While we came to Łódź to see the art, there are a lot of other things there – we got to Piotrkowska Street, Off Piotrkowska, Manufaktura (where our very cool hotel was — in a renovated factory), and the the Museum of Cinematography. You can find out about those places and others, and about the history and revitalization of Łódź itself, on the Internet.
But what we realized in Łódź is that in contemporary Poland you can’t escape World War II and the Holocaust. (Interestingly enough, that was not true about the Communist years and we heard about that only occasionally.)
There was one place we visited in Łódź that helped us get closer to understanding the real impact of the Holocaust on an individual level — the New Łódź Jewish Cemetery, the largest Jewish Cemetery in Europe. We had found in Warsaw that non-Jewish taxi drivers pointed out where significant events occurred, and the same was true in Łódź (although interestingly enough while our taxi driver pointed out Holocaust relevant sights to us as he drove, and knew where the cemetery was, he really didn’t know where the entrance to the cemetery itself was).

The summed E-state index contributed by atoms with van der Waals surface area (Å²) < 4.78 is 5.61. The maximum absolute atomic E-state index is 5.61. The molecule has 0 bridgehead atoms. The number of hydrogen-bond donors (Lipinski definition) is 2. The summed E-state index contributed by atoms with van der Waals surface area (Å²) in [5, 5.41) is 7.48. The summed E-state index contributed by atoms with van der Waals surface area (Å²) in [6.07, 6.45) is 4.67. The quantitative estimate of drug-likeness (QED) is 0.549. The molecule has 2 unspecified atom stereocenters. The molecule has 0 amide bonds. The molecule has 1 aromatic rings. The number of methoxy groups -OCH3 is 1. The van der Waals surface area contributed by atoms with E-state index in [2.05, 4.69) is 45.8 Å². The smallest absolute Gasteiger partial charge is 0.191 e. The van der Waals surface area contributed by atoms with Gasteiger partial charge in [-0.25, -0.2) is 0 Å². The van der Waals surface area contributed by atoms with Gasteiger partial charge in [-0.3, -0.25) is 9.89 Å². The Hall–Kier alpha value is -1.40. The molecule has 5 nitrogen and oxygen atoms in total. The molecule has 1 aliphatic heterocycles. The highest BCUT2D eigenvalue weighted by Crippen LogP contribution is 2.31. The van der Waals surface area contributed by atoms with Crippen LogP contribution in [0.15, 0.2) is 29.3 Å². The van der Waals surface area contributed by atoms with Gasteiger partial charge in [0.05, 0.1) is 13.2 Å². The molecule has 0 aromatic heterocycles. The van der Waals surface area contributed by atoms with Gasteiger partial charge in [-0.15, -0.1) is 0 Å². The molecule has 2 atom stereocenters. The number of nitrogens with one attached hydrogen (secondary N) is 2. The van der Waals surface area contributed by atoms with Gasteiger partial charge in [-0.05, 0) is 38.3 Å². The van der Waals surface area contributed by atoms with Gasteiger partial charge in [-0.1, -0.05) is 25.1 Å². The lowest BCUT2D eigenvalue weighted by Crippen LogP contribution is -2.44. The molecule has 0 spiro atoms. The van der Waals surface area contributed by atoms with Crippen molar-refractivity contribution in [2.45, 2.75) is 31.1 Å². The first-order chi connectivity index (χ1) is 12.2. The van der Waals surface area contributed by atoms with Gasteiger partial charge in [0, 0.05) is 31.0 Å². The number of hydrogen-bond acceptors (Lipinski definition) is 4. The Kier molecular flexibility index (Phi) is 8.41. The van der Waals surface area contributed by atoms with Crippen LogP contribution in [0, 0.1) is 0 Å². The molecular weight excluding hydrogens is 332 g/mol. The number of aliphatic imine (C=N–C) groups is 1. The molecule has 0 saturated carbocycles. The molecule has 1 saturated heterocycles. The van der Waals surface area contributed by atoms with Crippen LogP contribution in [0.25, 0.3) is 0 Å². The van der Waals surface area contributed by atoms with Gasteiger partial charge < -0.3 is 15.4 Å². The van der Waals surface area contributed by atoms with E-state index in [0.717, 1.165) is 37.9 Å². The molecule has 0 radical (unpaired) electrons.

I usually don’t have much interest in exploring cemeteries, but I found this one was different.
In one part of the cemetery we saw the mausoleums of the rich and famous — an indication of the role Jews played in pre war Łódź. The mausoleum of Izrael and Eleonora Hertz Poznański, for example, (he was a late 19 century businessman and philanthropist), has been described by Zbigniew Wojalski as “probably the largest Jewish grave monument in the world in his book, The Jewish Cemetery in Lodz.
While that was interesting, and a little bit insightful, we were not prepared for the emotional impact the walk in the Ghetto Field area of the cemetery would have on us.
During German occupation in 1939, the cemetery became part of the eastern section of the enclosed ghetto where an estimated 200,000 Jews were incarcerated. Between 1940 and 1944, according to the Jewish community archives, an estimated 45,000 victims were buried in the spare part of the cemetery that became known as the Pole Gettowe or Ghetto Field. Stone grave markers were forbidden so burial sites were marked by metal bed frames or low cement posts.
As we stood at the entrance to the Ghetto Field, both pictures and words failed us. The enormity of it all — not only the size, but what was there — we couldn’t hope to capture in photographs, nor, with my limited skills (after trying for days), in words.
We left the cemetery sobered by the experience and it was a fitting introduction to one of the reasons we came to Poland to start with — a visit to Auschwitz.